There’s something in art that’s obsessed with romanticizing runaways. An even more niche population are the kids who left home to save the world, whether or not they knew they were going to. Often, the adults in these universes are hopelessly helpless or hopelessly evil. In Lemony Snicket’s 13-part book series, A Series of Unfortunate Events, the Baudelaire children are at the whims of incompetent caretakers and sinister guardians with a propensity for arson, until they’re forced on the lam and finally join the fight against fire. In Avatar: The Last Airbender, Aang leaves home on his flying bison only to be caught in a storm, waking up 100 years later to find out that his people were killed in a genocide, and he has to bring balance to rest of the world. The Marvel comic series turned Hulu television show The Runaways is aptly named. A group of privileged L.A. kids leave their cushy mansions behind to stop their parents from nearly destroying Earth.
And now, in Weathering With You, acclaimed Your Name director Makoto Shinkai’s latest project, three kids once again live in a world on the precipice of disaster. Despite having no resources, no help, and — this is key — no adult supervision, they’re the only ones poised to save it.
Hodaka (Kotaro Daigo) is sixteen when he meets Hina (Nana Mori), another fellow runaway who lives with her younger brother, Nagi (Sakura Kiryu). Hina has a special gift. She’s a sunshine girl, someone with supernatural abilities to bring blue skies to a perpetually rainy Tokyo. They run around the city bringing small spots of sunshine to flea markets, fireworks shows, family park days for a charge. It’s an easy and fulfilling way of making money off the grid as the three aren’t able to get well-paying (or any) work as unaccompanied minors with no experience.
The premise starts off sweet until it isn’t. Weathering With You is a beautiful movie, devastatingly scored for drama and rippled through with the same desperate energy from Your Name. But it’s also a near-apocalyptic reminder of what’s happening in Japan right now.
Tokyo is flooding. There’s an “underground temple” of drainage basins and reservoirs that is trying to keep the metropolis afloat, but it still doesn’t change the fact that water levels are rising, and people are dying as a result. Weathering With You gives this climate change crisis three fictional heroes. But in order to save their city, they have to make an ultimate sacrifice, a situation they grapple with in heartrending thoughtfulness.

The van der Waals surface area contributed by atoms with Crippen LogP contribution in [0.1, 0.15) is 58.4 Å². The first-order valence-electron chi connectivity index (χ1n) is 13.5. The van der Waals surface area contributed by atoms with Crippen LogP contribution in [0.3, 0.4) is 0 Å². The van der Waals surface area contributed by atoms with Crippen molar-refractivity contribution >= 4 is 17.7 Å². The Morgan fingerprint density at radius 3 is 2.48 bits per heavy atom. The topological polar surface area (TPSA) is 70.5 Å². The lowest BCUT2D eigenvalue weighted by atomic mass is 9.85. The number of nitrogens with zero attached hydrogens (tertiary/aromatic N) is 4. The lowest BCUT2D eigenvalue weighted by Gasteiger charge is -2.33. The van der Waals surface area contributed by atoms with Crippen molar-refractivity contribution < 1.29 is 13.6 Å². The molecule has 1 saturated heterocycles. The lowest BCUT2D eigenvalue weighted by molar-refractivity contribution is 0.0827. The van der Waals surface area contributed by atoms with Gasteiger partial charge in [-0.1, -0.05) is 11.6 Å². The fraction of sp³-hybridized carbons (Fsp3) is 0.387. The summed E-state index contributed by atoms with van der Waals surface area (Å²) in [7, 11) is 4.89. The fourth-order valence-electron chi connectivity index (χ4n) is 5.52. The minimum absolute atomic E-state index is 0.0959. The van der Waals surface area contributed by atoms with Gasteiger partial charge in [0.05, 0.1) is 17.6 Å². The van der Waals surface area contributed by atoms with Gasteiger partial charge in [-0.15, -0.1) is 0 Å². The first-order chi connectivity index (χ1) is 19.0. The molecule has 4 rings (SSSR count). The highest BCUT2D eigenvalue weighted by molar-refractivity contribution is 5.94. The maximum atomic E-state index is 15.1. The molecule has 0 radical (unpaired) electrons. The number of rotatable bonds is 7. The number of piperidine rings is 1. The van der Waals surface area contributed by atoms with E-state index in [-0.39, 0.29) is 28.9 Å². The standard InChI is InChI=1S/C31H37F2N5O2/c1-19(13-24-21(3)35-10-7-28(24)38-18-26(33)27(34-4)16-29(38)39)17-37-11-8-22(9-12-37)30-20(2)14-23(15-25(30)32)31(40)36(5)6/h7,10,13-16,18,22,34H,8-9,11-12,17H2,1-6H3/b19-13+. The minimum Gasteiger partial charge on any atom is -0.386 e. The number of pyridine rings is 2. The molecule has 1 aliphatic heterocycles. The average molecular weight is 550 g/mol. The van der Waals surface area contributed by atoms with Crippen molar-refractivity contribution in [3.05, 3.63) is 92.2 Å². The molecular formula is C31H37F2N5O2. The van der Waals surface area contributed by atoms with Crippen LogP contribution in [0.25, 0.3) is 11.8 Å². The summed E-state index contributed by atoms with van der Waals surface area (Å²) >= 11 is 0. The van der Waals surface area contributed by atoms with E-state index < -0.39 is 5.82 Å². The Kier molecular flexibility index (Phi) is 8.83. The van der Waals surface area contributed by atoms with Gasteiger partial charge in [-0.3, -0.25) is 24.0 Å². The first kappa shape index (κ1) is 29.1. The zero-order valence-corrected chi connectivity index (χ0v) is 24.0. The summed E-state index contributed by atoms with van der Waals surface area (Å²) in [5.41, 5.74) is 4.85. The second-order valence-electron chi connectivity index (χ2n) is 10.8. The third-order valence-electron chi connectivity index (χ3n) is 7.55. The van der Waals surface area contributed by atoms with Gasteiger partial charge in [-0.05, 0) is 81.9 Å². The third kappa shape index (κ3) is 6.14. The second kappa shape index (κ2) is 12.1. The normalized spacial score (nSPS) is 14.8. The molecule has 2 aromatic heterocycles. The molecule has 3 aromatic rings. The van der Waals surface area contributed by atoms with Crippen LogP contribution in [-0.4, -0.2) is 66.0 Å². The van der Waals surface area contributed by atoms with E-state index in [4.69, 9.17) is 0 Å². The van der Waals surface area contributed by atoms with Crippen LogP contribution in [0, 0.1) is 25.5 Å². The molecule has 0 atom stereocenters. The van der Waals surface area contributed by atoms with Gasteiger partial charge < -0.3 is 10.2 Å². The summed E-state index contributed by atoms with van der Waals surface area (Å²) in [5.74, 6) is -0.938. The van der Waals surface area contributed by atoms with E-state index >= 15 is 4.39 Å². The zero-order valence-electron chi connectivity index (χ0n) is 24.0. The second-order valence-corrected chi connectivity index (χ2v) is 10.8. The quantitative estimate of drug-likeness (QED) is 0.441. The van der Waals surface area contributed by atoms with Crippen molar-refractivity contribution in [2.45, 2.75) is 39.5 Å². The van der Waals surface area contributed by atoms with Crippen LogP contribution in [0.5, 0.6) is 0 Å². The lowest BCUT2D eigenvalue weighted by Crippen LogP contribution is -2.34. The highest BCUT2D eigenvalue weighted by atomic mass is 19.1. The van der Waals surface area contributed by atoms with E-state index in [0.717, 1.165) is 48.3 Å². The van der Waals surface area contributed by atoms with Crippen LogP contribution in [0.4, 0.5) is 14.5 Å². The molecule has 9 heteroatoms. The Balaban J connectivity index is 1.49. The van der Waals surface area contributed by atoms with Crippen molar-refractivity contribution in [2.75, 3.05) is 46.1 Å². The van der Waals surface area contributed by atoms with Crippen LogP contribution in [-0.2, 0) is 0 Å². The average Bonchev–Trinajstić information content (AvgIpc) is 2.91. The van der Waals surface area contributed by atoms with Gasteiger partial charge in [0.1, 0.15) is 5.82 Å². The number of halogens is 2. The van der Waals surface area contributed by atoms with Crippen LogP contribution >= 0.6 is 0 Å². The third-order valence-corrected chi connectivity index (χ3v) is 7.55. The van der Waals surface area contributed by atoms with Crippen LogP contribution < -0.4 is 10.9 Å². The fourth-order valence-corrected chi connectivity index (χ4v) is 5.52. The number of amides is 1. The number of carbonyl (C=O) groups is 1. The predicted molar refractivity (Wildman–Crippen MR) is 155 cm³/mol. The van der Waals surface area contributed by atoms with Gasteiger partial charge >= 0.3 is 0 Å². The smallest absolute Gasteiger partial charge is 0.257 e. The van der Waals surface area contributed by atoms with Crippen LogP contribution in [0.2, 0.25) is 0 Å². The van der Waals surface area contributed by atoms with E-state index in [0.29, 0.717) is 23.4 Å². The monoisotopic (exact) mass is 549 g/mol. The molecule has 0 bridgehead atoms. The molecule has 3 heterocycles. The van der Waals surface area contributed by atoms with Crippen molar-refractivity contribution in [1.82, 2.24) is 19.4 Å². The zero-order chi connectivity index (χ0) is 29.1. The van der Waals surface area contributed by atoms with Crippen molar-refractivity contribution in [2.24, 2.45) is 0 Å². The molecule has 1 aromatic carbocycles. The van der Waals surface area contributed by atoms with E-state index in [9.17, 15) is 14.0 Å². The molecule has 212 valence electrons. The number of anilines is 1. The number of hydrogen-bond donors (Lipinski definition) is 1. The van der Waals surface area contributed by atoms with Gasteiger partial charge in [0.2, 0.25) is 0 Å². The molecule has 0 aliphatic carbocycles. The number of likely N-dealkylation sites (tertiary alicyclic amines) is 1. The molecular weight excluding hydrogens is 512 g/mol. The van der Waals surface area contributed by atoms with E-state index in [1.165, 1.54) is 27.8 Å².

Weathering With You poses questions for viewers: Is it a child’s responsibility to fix the mistakes of the generations before them? Do they even have a choice, given the fatal alternative? This is an era of youth activism, with teens all over the world championing for better gun control and climate change solutions. But the intergenerational tensions are illuminating. Swedish activist Greta Thunberg’s singular speech to the United Nations sums it up most succinctly: “You all come to us young people for hope. How dare you. You have stolen my dreams and my childhood with your empty words.”
Weathering With You posits a situation where the hierarchies of responsibility across generations are subverted by a need for self-sacrifice by the only ones seeing with clarity: The adults that try to stop Hodaka, Hina, and Nagi are just doing their job. But it’s arguably their maturity and their inane need to stick to the rules that clouds their view, preventing them from believing in the myth of the sunshine girl.
Once again, this isn’t uncommon for stories about kid runaways. A lot of the adults in these tales are well-meaning but incompetent, or just bad people. That’s why so many of the kids in these fictions run away in the first place. Weathering With You, along with its thematic predecessors, tells us that responsibility can sometimes be cruelly unbalanced, and authority isn’t ever omniscience. Collectively, unintentionally, as the real world is on the brink of collapse, it feels like we’ve been training for this moment.
PG-13. Opens Jan. 17 at the Roxie Theater.
Grace Li covers arts, culture, and food for SF Weekly. You can reach her at firstname.lastname@example.org.